St. Paul Drivers: A Hidden Obstacle for the Green Line

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Light-rail operater navigates University Avenue - Photo by Michael Hicks

Light-rail operater navigates University Avenue – Photo by Michael Hicks

The worst drivers of our great state are on the prowl in St. Paul. It’s a proven fact! There’s a convergence of confusing non-grid-like streets, funky intersections and poor winter-time plowing. The great Pigseye secret is that locals don’t follow the suggestions of their own traffic signals. The Green Line is learning this the hard way.

In the first days of its public operation, the light-rail connecting the downtowns of Minneapolis and St. Paul has been experiencing some significant hiccups. These hiccups have not been of its own doing either — they are purely the result of St. Paul drivers.

On the opening weekend (when tickets were free and crowds were large), the Pioneer Press reports that a car managed to get stuck on the tracks near the capitol. (I suspect they thought it was a parking spot.) This unfortunate event delayed the trains for around 30 minutes.

By Monday evening the first crash occurred: a St. Paul driver at Hampden and University ran a red arrow turning left directly into the train’s path. I guess maybe flashing lights and bells aren’t enough? The train was able to leave 15 minutes after the collision and no major injuries were reported (but the driver did receive a citation).

The most significant delay came from a mysterious traffic signal failure which slowed the morning commute. MPR explains that as early as Friday St. Paul drivers were smashing into signal poles. At least two signal poles were damaged enough to force Metro Transit to add additional trains to maintain their ten minute frequency.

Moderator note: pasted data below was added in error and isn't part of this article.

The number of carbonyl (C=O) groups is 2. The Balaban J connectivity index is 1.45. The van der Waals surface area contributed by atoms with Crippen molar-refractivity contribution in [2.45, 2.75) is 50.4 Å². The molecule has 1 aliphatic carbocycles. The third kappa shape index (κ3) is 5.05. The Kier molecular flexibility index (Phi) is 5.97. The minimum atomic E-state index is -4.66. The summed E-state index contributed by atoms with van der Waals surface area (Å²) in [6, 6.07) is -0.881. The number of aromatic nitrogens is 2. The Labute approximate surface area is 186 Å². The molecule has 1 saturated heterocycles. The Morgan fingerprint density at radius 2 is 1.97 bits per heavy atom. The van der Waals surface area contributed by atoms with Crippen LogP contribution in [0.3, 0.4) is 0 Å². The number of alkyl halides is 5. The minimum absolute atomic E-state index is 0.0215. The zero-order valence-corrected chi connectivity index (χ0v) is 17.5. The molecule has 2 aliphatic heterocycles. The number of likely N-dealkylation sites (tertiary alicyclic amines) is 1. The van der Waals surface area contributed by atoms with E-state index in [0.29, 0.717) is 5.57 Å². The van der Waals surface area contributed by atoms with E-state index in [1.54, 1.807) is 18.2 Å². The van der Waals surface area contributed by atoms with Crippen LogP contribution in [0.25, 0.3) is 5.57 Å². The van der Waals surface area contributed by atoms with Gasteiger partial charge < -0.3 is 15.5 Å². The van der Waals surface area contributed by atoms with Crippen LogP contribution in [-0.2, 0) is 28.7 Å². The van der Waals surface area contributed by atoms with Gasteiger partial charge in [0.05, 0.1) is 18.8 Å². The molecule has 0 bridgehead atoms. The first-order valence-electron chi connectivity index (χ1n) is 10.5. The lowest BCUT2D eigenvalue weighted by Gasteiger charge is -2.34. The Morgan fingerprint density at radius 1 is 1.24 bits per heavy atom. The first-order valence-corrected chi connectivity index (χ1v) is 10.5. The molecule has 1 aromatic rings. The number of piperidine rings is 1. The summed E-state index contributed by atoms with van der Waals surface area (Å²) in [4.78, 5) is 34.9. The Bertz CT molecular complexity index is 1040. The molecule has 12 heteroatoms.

It might be wishful thinking to assume that things will get better for the line. Maybe Minneapolis should start giving away driving lessons (though we’re not much better).

 

Photo by: Micheal Hicks

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About Author

Erik Bergs

Erik fancies himself first and foremost a fiction writer (which is his focus while completing a Master of Fine Arts at Hamline University). As for completed education, he attended Southwest High School in Minneapolis and later majored in both Religion and English at Pacific Lutheran University. He currently lives in South Minneapolis, but has also lived in Tacoma, Washington and Yamagata City, Japan. Erik holds a wide array of interests which he compliments with hair-brained ideas and, on rare occasion, thought-provoking angles. His greatest passions include travel, food, stories (in all their forms) and of course his fiancee.

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